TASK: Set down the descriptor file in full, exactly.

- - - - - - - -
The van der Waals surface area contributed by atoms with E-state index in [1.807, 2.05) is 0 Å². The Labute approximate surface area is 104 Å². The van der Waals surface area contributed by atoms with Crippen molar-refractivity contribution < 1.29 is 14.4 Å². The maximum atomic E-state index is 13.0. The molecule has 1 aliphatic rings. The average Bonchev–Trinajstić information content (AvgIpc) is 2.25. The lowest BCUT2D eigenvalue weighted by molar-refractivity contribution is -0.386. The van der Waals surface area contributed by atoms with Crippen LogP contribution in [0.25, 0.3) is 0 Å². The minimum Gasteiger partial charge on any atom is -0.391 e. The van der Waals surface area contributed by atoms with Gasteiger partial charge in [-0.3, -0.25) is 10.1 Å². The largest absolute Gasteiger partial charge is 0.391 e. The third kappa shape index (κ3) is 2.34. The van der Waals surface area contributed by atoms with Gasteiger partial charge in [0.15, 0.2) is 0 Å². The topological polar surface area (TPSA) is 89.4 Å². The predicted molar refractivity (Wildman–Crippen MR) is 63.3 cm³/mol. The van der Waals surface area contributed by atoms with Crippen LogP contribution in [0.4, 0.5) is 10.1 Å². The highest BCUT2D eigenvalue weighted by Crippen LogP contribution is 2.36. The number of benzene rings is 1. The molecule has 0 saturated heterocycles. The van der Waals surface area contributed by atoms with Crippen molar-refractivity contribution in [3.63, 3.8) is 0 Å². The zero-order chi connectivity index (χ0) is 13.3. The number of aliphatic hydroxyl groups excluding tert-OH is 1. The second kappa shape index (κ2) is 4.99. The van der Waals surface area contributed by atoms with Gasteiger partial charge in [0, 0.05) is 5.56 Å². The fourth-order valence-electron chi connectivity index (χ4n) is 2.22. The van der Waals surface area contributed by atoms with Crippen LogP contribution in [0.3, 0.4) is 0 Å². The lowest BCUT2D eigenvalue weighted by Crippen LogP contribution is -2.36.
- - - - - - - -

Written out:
The van der Waals surface area contributed by atoms with E-state index in [1.807, 2.05) is 0 Å². The Labute approximate surface area is 104 Å². The van der Waals surface area contributed by atoms with Crippen molar-refractivity contribution < 1.29 is 14.4 Å². The maximum atomic E-state index is 13.0. The molecule has 1 aliphatic rings. The average Bonchev–Trinajstić information content (AvgIpc) is 2.25. The lowest BCUT2D eigenvalue weighted by molar-refractivity contribution is -0.386. The van der Waals surface area contributed by atoms with Crippen LogP contribution in [0.25, 0.3) is 0 Å². The minimum Gasteiger partial charge on any atom is -0.391 e. The van der Waals surface area contributed by atoms with Gasteiger partial charge in [-0.3, -0.25) is 10.1 Å². The largest absolute Gasteiger partial charge is 0.391 e. The third kappa shape index (κ3) is 2.34. The van der Waals surface area contributed by atoms with Gasteiger partial charge in [0.15, 0.2) is 0 Å². The topological polar surface area (TPSA) is 89.4 Å². The predicted molar refractivity (Wildman–Crippen MR) is 63.3 cm³/mol. The van der Waals surface area contributed by atoms with Crippen LogP contribution in [0.4, 0.5) is 10.1 Å². The highest BCUT2D eigenvalue weighted by Crippen LogP contribution is 2.36. The number of benzene rings is 1. The molecule has 0 saturated heterocycles. The van der Waals surface area contributed by atoms with Crippen molar-refractivity contribution in [3.63, 3.8) is 0 Å². The zero-order chi connectivity index (χ0) is 13.3. The number of aliphatic hydroxyl groups excluding tert-OH is 1. The second kappa shape index (κ2) is 4.99. The van der Waals surface area contributed by atoms with Gasteiger partial charge in [0, 0.05) is 5.56 Å². The fourth-order valence-electron chi connectivity index (χ4n) is 2.22. The van der Waals surface area contributed by atoms with Crippen LogP contribution in [0.3, 0.4) is 0 Å². The lowest BCUT2D eigenvalue weighted by Crippen LogP contribution is -2.36.